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Old 12th March 2011, 00:39   #31
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Default Re: ABS for bikes: How different from cars?

Quote:
Originally Posted by Sutripta View Post
In the meantime, lets move onto another aspect: How does one detect an about to lock wheel?
Can be done 2 ways.
1. rate of rise in brake fluid pressure. (I believe this is used for BA as well as threshold point for rapid-flash brake lights)
2. rate of decrease of d(alfa)/dt. Alfa being angular rotation (or angle rather)
3. both these in combination with ambient air temp, auto wipe, TCS signal etc

However, these are telling you that is 'mostly likely to lock' rather than 'will lock'

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Originally Posted by Sutripta View Post
^^^
Agreed. But two fingers are normally sufficient to lock up the front wheel.
Hmm...depends. really powerful brakes with crappy tires yes. Not on my 650. I would fly over the bars before it locks up.
Def not on a F.drum with mechanical actuation.

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Originally Posted by Sutripta View Post
^^^
What do you think of the (more conventional) TVS system?
Didn't get much from that video other than F+R wheel speed sensors and ABS pump. What else different about it?

Last edited by Mpower : 12th March 2011 at 02:20.
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Old 12th March 2011, 04:09   #32
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Default Re: ABS for bikes: How different from cars?

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Originally Posted by SS-Traveller View Post
Sorry, but one query from a semi- AFA bikes are concerned: Are there any bikes at all, which have a single brake circuit transferring braking force applied at a single point, to both front and rear wheels (the way a car's braking system does)? If not, why not? And why, in any case, did motorcycle brakes continue to be operated by separate limbs, through the last century (is it just force of habit, or does riding dynamics have anything to do with it)?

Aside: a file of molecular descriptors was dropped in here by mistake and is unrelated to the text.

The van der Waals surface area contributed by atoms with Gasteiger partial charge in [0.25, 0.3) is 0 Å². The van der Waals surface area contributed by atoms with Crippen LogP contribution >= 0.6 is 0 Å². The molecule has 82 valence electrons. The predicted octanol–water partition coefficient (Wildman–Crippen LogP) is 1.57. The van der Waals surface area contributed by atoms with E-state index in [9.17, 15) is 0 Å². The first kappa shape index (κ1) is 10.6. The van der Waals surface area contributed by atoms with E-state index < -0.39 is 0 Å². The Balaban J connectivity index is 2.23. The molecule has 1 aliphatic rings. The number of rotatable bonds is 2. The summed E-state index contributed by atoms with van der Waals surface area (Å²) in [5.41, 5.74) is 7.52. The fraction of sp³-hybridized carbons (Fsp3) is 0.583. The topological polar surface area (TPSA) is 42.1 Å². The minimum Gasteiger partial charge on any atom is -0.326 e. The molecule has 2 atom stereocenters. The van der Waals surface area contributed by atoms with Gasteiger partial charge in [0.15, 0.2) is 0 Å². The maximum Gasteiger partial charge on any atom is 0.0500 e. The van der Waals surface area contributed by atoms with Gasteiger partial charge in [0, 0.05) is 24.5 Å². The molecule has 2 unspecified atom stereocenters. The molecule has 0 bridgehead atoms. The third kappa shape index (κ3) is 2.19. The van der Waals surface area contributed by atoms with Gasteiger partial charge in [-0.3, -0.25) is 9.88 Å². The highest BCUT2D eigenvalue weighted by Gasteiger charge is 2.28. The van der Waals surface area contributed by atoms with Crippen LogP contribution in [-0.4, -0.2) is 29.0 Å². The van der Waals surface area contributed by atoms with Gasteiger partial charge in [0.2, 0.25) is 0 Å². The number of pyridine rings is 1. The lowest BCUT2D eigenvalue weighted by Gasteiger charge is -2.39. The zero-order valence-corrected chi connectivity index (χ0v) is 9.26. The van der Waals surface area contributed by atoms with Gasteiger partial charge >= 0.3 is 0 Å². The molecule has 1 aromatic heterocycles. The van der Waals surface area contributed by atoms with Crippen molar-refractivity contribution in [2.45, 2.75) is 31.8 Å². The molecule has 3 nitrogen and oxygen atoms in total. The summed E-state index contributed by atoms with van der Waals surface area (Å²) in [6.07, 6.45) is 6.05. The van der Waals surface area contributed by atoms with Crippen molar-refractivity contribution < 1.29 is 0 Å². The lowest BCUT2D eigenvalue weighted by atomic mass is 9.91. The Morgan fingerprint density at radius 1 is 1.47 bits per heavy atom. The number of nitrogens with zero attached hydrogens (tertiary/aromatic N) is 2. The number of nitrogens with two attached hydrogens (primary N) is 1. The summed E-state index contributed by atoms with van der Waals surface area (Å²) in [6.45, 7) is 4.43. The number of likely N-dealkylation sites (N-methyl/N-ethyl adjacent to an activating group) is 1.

Functionally, a single circuit system will not be ergonomically good. Bikes need your complete attention, and not always will your feet be free to be on the pedal. Imagine a situation where you are in a slope, and the bike is rolling backwards. The only way of stopping it is to apply brakes with your hand and keep both feet on the ground. Where as, if complete control is on hands, then also there is this issue of feet being able to exert more braking power than hands, hence high speed braking issues.

Also, as some one pointed out earlier, bikes, apart from India, are not only used solely as A-B traversing machine. It is also used for the fun factor. In my opinion, a single circuit brake system loses out on this. To extract max fun outta riding your bike, you have to be as much involving. You got to know where and what exactly your wheels are doing, and you need to be able to control them independently.
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Old 12th March 2011, 07:19   #33
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Default Re: ABS for bikes: How different from cars?